Sunday, March 4, 2012

Mikashevichi calling

If you told me this time last year that we would by now be having hour long bilingual Russian English conversations on Skype with a family in remote Belarus, I just might not have believed you.  A tad random sounding, as the young folk say.  But that's what we did last evening.  We use Skype on a fairly regular basis to talk to John's siblings who live in Australia and England, but yesterday was the first time we skyped our friends in Belarus.  It was lovely to see Dasha again, to hear her giggle and point "Dougie" every time our fluffy cat walked into the room.  It was good too to talk to her grandmother, who has been her and her little brother's guardian for the past few years.  A very young granny of fifty, she actually became a grandmother when she was just about my age (eeek!).  They obviously get down to childbearing at a younger age over there.  We also got to meet Dasha's six year old brother, who looks just like her, and just as energetic.  He was doing handstands in the background while we were chatting with Tatiana and Dasha.  We might in time invite him to stay with us, but I think we might wait until the girls are a little older, and have more English. Then we will all be better equipped to deal with the langauge barrier.

Saying goodbye to them in January was hard, no two ways about it.  Harder than I ever thought it would be.  Before they arrived, I imagined that I would be glad of the break to pack them off home and go back to work.  But no, the house just echoed with deafening silences.  John was hit full on with a huge sense of loss.  Me, slightly less so, I think.  Not because I missed them less, but I suppose because our past pregnancy losses affected me in a more tanglible way.  I have become more immune to the grief of loss.  More calloused.  I don't know if that's a good or a bad thing.  I still can't bear to clear out the Bratz doll clothes or the Hello Kitty hair bobbins strewn over the back seat of my car though.  They are a comforting reminder of other days, and hopefully of days to come.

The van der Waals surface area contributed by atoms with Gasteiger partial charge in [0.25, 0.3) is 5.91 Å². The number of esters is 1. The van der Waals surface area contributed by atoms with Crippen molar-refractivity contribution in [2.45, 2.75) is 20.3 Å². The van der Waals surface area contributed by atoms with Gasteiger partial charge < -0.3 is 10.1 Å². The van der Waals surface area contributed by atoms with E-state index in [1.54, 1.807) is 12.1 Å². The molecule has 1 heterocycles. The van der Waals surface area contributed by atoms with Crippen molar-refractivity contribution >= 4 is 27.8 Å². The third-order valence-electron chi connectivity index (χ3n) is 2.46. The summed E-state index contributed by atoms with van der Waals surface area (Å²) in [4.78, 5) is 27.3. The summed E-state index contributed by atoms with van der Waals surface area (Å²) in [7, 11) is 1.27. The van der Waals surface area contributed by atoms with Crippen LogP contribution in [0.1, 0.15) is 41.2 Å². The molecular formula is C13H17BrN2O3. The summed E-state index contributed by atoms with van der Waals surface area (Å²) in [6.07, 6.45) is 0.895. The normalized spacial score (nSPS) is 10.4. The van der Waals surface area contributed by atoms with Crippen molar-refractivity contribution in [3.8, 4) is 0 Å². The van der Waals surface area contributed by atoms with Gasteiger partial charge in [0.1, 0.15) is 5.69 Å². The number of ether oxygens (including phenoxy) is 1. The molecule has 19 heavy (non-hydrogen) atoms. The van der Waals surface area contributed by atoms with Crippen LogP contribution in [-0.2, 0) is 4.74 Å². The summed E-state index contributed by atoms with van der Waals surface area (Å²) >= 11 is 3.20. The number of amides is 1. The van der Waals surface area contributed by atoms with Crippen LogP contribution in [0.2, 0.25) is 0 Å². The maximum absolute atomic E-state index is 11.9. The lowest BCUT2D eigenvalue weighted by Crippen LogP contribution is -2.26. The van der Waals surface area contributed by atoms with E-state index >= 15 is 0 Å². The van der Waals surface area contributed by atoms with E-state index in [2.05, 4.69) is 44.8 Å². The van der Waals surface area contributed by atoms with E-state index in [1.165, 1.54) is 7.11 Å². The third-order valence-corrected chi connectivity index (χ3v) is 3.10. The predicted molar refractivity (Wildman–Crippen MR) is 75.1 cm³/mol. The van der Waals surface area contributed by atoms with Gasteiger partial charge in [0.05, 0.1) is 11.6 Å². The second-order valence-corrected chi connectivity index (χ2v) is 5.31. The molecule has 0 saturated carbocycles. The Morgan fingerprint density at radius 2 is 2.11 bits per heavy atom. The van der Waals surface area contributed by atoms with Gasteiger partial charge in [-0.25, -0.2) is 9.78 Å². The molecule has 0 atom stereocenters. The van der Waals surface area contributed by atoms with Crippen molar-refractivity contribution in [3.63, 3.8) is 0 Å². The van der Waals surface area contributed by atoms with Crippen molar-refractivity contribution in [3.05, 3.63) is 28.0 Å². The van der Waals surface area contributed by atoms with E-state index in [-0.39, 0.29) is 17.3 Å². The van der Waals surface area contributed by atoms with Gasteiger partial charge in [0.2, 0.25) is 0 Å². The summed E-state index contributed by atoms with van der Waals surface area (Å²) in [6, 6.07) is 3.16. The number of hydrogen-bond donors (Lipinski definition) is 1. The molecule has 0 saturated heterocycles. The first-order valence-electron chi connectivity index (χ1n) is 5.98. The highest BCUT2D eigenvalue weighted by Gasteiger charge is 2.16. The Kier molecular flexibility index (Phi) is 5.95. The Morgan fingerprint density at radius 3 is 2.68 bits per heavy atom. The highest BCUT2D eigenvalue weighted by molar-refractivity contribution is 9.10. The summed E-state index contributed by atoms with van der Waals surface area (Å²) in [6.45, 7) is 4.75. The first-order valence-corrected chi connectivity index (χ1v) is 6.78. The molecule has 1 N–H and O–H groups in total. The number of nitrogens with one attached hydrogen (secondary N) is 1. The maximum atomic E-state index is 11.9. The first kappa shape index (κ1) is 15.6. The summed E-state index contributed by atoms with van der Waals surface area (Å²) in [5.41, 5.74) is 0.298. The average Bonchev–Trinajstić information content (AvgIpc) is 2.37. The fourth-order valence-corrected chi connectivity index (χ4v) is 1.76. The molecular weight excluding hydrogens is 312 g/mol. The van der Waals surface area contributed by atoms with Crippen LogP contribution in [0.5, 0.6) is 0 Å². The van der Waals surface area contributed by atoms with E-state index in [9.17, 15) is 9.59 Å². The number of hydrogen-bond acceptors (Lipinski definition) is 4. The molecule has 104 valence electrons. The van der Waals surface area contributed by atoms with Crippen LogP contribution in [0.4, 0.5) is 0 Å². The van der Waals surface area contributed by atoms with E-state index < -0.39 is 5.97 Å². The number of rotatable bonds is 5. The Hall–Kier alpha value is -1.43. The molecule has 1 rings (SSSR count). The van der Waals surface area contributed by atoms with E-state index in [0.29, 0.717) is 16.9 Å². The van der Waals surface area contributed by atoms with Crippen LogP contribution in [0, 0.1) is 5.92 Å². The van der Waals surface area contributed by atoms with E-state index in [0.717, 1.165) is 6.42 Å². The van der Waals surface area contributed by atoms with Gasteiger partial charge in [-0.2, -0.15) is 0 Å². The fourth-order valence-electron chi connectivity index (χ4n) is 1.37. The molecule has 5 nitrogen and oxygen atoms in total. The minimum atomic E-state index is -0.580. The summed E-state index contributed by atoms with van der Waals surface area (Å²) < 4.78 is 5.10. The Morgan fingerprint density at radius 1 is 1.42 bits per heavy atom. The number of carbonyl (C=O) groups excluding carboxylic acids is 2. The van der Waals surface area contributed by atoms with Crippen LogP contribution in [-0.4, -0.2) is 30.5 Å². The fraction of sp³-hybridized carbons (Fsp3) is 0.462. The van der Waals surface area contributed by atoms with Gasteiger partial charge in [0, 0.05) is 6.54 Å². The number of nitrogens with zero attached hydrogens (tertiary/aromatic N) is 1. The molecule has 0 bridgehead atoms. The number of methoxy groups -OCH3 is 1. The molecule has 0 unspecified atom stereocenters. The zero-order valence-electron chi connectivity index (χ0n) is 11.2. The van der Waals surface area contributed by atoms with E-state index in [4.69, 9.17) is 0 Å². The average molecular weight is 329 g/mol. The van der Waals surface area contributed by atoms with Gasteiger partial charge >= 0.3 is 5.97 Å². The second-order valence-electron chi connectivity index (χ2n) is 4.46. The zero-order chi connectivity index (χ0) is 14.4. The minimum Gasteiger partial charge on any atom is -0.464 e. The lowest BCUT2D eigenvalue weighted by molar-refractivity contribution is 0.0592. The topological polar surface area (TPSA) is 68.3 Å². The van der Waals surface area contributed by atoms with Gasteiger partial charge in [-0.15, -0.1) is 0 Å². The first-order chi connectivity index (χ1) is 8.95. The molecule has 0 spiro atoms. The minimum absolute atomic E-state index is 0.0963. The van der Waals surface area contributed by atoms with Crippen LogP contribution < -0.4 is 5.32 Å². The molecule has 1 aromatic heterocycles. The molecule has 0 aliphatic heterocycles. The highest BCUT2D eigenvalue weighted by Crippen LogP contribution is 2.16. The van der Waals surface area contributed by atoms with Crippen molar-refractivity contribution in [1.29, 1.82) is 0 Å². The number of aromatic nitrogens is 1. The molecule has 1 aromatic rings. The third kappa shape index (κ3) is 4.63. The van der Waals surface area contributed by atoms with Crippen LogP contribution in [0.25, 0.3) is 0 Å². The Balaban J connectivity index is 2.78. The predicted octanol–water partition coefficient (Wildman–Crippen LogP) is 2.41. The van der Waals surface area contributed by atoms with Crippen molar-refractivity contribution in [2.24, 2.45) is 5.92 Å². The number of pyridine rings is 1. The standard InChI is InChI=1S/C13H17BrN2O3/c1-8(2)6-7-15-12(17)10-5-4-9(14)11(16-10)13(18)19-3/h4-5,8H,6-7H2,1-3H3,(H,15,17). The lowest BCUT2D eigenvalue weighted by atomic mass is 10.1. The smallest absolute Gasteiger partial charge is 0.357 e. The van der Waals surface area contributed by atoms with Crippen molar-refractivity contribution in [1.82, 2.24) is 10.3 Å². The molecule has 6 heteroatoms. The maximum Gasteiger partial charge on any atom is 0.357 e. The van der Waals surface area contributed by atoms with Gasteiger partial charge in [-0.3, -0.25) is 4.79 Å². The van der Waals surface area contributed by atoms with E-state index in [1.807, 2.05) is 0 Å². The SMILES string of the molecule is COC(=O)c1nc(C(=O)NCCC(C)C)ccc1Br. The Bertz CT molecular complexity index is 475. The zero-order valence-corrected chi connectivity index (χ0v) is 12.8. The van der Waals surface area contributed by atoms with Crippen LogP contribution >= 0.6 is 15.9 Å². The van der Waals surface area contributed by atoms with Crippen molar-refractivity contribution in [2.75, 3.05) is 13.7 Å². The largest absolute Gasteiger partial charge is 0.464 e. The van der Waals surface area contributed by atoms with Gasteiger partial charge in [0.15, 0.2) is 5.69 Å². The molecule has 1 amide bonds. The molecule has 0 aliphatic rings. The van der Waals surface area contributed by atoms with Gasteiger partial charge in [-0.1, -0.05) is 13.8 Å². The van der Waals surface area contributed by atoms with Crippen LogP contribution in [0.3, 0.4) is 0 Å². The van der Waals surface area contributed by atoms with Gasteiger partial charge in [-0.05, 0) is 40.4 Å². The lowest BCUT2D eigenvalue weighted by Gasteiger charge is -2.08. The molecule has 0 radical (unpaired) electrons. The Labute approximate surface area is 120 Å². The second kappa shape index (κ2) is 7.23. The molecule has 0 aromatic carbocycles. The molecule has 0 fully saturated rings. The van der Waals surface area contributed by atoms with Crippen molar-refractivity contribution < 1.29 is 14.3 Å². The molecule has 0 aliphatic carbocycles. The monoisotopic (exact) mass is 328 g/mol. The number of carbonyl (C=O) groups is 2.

We have had a good bit of text and email contact with Lera and her mum.  It's heartwarming seeing these Russian language emails popping up in my inbox.  Google translate can be a bit hit and miss, but most of the time I get their drift.  The girls speak about us a lot, and they loved their holidays with us.  They are both doing well at school.  They go to different schools, so have not met up since they arrived back home.  I hope they will do soon.  It must be strange as a seven year old to live for two weeks with another seven year old you have never met before, in the house of a couple of total strangers who don't even speak your language.  And yet we still functioned as a family for that time. 

It struck me how much of our communication was non verbal when Lera and her mom phoned us the night after she arrived back home.  The conversation faltered because we could not speak each other's language.  Then I heard a little whispering in the background and Lera's little voice piped up...."Zhon, Zhane....I luff you!".  And that is all we needed to hear.


  1. Amazing! I had missed your latest posts, i better check my blog list! How wonderful of you hosting these two children, what a difference you must have made in their lives!

    I won't miss anymore posts.

    Write that blog post for EPI when you can, you'll be helping so many.

    Much love, fran

  2. That is brilliant. Amazing how much they have touched you after such a comparatively short time.